If you have any yes/no questions, try leaving one in Japanese in the comment section below!

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Get Japanese dictionary!

Do you want to know a lot of Japanese words? I recommend you to get a dictionary!

If you have dictionary, you can always look up new Japanese words\(◕ω◕)/♥

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14 comments

  1. I have two quick questions, how do you tell the difference between un and uun? I have the phrase book and listened to the sound files, but they sound really similar… and what is this? ー I know what all the hiragana symbols mean, but I don’t understand what that symbol is.. is it katakana?

    Comment by MewQueen on 02/03/2013 at 7:19 pm
  2. They do sound very similar, but uun is a little longer and the intonation is different. Keep listening and try to see if you can hear the difference. The symbol ー extends the vowel sound. It is usually used for katakana, but it can be used with hiragana sometimes too. For example, in the word ピーマン (pīman/piiman – green pepper) the ‘i’ sound is elongated by the use of this symbol.

    Comment by PuniPuni on 02/03/2013 at 8:23 pm
  3. How would you say yes,i am.
    I’ve currently wrote down a question,
    あなたはだいがくせいですか。
    Which means are you a college student?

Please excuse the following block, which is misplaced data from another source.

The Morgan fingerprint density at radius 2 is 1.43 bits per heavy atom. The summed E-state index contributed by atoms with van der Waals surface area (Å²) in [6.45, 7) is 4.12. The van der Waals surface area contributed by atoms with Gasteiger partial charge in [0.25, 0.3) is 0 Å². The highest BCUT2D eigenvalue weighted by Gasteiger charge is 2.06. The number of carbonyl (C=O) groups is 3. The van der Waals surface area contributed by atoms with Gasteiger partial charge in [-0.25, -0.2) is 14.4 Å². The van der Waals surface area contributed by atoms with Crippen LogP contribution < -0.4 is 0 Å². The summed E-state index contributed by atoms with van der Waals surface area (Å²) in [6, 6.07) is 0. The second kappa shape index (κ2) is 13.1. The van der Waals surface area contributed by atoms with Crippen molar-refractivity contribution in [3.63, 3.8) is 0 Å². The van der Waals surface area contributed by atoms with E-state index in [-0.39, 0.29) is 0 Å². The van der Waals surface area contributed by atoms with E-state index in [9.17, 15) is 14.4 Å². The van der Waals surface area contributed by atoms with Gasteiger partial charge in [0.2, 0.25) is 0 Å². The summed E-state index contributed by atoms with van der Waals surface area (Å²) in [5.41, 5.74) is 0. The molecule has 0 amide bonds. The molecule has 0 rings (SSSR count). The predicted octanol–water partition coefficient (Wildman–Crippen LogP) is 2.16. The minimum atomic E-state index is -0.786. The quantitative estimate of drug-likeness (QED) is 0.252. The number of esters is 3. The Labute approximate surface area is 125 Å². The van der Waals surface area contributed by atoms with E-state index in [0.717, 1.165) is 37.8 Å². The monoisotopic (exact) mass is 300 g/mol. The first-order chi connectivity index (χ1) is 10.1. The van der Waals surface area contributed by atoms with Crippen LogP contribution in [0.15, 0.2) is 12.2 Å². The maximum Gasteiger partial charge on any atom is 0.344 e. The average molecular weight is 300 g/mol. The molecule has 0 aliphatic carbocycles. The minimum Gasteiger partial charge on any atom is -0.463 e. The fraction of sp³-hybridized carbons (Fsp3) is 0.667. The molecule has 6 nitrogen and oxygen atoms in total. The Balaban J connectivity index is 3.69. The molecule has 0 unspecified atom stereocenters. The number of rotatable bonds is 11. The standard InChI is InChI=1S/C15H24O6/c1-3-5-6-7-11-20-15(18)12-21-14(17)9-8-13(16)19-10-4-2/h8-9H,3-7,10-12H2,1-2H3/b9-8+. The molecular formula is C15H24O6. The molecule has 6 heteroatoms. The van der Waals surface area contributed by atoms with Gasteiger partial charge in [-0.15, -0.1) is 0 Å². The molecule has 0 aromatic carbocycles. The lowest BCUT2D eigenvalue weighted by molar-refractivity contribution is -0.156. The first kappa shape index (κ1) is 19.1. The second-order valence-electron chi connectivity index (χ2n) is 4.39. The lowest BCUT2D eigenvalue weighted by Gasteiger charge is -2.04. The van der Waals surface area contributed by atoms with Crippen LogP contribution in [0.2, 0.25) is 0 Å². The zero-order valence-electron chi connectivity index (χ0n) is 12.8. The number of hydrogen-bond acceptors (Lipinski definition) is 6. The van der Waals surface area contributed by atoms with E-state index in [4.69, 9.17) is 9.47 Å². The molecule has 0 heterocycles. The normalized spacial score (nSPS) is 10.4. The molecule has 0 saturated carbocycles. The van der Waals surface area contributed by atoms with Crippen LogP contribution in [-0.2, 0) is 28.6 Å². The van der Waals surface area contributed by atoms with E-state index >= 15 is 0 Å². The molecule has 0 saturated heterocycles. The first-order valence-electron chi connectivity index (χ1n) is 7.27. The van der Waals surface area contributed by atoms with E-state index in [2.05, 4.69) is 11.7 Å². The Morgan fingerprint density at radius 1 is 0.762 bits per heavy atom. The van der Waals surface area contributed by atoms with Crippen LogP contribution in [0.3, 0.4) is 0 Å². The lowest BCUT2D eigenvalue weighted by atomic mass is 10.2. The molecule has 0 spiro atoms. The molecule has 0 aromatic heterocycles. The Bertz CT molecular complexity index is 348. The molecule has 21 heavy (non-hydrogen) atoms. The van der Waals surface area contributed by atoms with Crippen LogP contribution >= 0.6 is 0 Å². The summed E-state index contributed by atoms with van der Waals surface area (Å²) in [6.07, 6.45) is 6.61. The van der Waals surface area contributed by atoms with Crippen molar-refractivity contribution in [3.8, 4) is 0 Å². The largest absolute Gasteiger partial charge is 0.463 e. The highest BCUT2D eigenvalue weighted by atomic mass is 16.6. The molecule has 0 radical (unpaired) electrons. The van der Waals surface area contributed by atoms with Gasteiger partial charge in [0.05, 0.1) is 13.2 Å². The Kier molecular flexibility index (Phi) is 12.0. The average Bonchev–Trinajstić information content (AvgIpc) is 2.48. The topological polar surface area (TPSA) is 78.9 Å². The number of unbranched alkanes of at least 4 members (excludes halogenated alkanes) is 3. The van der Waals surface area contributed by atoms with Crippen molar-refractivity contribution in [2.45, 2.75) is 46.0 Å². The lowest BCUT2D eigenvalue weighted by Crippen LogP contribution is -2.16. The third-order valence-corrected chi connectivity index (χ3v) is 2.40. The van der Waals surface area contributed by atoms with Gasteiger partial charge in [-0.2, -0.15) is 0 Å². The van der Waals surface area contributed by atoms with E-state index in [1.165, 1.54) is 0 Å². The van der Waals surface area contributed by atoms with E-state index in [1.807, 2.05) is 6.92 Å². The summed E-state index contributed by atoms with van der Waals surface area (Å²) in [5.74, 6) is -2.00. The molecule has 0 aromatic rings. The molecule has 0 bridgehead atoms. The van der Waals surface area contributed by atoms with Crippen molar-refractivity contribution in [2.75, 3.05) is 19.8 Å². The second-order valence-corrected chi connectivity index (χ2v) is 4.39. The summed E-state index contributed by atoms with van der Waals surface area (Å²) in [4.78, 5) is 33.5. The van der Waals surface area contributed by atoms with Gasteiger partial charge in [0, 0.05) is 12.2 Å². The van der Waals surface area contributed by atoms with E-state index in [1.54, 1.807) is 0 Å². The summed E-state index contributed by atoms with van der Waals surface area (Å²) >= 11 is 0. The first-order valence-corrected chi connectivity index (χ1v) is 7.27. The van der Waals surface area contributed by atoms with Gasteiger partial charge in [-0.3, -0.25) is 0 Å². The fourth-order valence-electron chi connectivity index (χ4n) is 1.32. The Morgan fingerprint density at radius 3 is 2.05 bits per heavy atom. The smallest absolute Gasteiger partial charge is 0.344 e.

I so far have wrote the answer はい 。
    I would like to say yes,I am in japanese, how would
    I write that? 🙂 ありがとう!

    Comment by じえ-ど (Jade) on 10/25/2013 at 8:36 am
  4. I’m not quite sure if I understood what you want to say. Do you want to say “Yes, I am taking a Japanese class at college”? If so, you can say はい、私は大学で日本語のクラスをとっています。(Hai, watashi wa daigaku de nihongo no kurasu o totteimasu. I hope that helps! \(◕ω◕)/♡

    Comment by PuniPuni on 10/25/2013 at 9:05 am
  5. こんにちわ!
    いいえ。。。
    I meant how do you say ‘yes,I am.’
    I am currently learning only ひりがな (Hirigana) ^_^
    I am using the study method of learning Hirigana first then katakana,then
    Kanji.
    I do use 私 though because it’s quicker to write ^o^.

    Comment by じえ-ど (Jade) on 10/25/2013 at 11:51 am
  6. Ooh I see. Sorry! (>ω<)♥ you can just say: はい、そうです。(literally, "yes, it is so")

    Comment by PuniPuni on 10/26/2013 at 8:20 pm

  7. I have seen in some places where it says “そうですね” which translates to “That’s right/It is so” but I don’t understand why is the “ね” attached to the end, since in your lesson you only write “そうです” without the “ね” at the end. Are they both correct? Why does it have that ending?

    Comment by marta on 04/14/2014 at 10:37 am
  8. They are both correct sentences, but the meaning is a little different. そうです is a clear statement meaning “yes,” “that’s right,” or “it is so.” そうですね has several different uses (depending on the situation and tone of voice the nuance can change a little bit) but basically adding the particle ね to the end of the sentence makes it sound more passive, like you are saying “yes, don’t you think so too?”